Dr. Seuss (Theodor Geisel) is a treasured part of our cultural consciousness. He wrote and drew seemingly hundreds of books for children, taking them through basic language lessons and whimsical diversions to allegorical fables of tolerance and equality. Say “one fish, two fish” to someone raised with English as a first language, and they’ll probably reply immediately with “red fish, blue fish”. (I would also believe this to be true for the speakers of the dozens of languages into which his books have been translated.) Seussisms are a shorthand language that we reference freely in the certainty of being understood. Even if someone doesn’t instantly recognize the word sneech, within five words of explanation they remember the story of the sneeches having stars placed on and then removed from their bellies in order to appear superior to each other. What most have forgotten, if they ever knew of it at all, was that the first live-action Seuss film was The 5,000 Fingers of Dr. T.
Ator, the Fighting Eagle (1982)
aka Ator l’invincibile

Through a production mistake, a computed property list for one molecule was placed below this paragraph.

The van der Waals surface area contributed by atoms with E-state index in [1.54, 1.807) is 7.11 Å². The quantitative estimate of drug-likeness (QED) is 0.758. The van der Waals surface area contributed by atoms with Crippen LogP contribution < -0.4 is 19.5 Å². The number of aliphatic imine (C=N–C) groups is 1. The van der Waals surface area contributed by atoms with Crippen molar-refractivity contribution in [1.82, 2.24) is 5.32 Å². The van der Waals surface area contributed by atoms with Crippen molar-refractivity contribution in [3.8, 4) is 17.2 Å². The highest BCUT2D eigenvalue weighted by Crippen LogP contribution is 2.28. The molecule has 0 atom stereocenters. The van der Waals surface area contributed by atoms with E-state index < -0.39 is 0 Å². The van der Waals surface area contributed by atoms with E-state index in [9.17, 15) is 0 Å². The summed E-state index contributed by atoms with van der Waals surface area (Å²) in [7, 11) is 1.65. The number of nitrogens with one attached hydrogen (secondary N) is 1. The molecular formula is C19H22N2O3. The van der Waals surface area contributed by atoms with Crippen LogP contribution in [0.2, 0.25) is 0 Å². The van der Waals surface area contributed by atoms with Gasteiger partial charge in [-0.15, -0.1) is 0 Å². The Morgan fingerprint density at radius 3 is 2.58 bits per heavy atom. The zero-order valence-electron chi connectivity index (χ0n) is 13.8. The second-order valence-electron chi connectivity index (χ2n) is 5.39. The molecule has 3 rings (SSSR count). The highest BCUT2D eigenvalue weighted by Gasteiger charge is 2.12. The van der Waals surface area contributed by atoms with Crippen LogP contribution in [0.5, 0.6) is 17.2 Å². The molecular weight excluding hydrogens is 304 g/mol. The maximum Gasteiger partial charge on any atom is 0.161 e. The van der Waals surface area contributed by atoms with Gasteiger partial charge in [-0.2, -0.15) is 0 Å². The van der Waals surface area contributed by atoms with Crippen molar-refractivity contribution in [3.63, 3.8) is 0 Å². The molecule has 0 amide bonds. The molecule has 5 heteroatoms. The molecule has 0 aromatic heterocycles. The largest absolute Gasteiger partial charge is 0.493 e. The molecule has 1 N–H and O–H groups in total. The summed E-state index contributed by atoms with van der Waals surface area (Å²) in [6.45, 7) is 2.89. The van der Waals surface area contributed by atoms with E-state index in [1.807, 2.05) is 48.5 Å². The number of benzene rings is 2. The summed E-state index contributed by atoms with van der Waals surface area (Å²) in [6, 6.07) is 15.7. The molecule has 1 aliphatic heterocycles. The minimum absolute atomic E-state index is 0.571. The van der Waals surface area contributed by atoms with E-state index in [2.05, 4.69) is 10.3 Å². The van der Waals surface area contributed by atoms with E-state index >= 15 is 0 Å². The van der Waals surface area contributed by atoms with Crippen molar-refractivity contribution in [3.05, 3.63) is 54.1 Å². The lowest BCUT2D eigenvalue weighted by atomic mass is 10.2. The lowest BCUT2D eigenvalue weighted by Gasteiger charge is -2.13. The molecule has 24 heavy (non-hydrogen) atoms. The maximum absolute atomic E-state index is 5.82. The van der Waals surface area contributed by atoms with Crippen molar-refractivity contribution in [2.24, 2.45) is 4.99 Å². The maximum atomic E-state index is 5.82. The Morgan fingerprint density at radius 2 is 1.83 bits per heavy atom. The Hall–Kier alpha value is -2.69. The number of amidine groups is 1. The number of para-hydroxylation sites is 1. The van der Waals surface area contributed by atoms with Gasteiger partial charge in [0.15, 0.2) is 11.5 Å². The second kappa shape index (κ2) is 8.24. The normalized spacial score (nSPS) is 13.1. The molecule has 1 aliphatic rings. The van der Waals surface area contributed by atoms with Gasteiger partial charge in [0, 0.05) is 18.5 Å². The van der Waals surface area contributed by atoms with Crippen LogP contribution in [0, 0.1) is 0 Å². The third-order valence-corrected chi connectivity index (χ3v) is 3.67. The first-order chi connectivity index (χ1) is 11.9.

Directed by Joe D’Amato
Written by Joe D’Amato and Michele Soavi
Starring Miles O’Keeffe, Sabrina Siani, and Ritza Brown
The sword and sandal genre once thrived, with heroes like Hercules and Samson knocking down pillars and wrestling lions. Maybe it died off because other cheap fare was more marketable, or perhaps an audience that had rejected tight shorts on men now demanded their heroes wear pants. Whatever the cause, it wasn’t until Arnold Schwarzenegger donned the loincloth for Conan the Barbarian that buff men running around in their underwear muscled their way back into theaters.
Writers: Brian Brinkman and Micho Rutare
Director: Mark Atkins
When you find yourself watching an Asylum film, you have two options: set the bar low, or go wash the dishes. There was something fermenting under all the tableware in the sink, so I chose to keep watching “Dragonquest”. Besides, I’d been assured that the fantasy adventure contained a big damn spider for no damn reason.
As it turns out, there’s no reason for most of what happens in “Dragonquest”, but I’ll get to that later. First, there was a rocky outcropping…
The movie opens with some long aerial shots of terrain, then settles on a ledge high on a barren cliff. Here, a hooded figure (Brian Thompson, recognizable to any fan of “The X-Files” as the alien bounty hunter) squeezes a large gem until blood pours out. His name is Kirill, and his ritual summons a crap CGI dragon made of crap CGI shadows.
From this ominous beginning, the story shifts to an idyllic rustic village, where an idyllic young peeping tom uses a spyglass to see what an idyllic young maiden has under her blouse. Sadly, this sexual-predator in the rough is our hero.